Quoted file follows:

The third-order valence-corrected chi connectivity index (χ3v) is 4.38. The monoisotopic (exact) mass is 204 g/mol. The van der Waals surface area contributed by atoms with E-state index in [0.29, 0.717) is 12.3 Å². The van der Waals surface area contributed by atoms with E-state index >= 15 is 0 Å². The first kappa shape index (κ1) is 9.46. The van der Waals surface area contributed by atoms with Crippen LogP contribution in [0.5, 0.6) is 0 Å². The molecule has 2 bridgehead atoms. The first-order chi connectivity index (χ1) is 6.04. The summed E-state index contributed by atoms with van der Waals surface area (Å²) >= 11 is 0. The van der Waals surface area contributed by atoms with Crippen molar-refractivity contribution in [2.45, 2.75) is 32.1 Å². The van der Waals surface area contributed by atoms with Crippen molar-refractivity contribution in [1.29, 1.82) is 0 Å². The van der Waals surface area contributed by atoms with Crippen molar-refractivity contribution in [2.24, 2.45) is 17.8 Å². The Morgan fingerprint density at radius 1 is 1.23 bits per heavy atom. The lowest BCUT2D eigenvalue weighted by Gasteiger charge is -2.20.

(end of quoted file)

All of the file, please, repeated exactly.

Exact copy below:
The third-order valence-corrected chi connectivity index (χ3v) is 4.38. The monoisotopic (exact) mass is 204 g/mol. The van der Waals surface area contributed by atoms with E-state index in [0.29, 0.717) is 12.3 Å². The van der Waals surface area contributed by atoms with E-state index >= 15 is 0 Å². The first kappa shape index (κ1) is 9.46. The van der Waals surface area contributed by atoms with Crippen LogP contribution in [0.5, 0.6) is 0 Å². The molecule has 2 bridgehead atoms. The first-order chi connectivity index (χ1) is 6.04. The summed E-state index contributed by atoms with van der Waals surface area (Å²) >= 11 is 0. The van der Waals surface area contributed by atoms with Crippen molar-refractivity contribution in [2.45, 2.75) is 32.1 Å². The van der Waals surface area contributed by atoms with Crippen molar-refractivity contribution in [1.29, 1.82) is 0 Å². The van der Waals surface area contributed by atoms with Crippen molar-refractivity contribution in [2.24, 2.45) is 17.8 Å². The Morgan fingerprint density at radius 1 is 1.23 bits per heavy atom. The lowest BCUT2D eigenvalue weighted by Gasteiger charge is -2.20.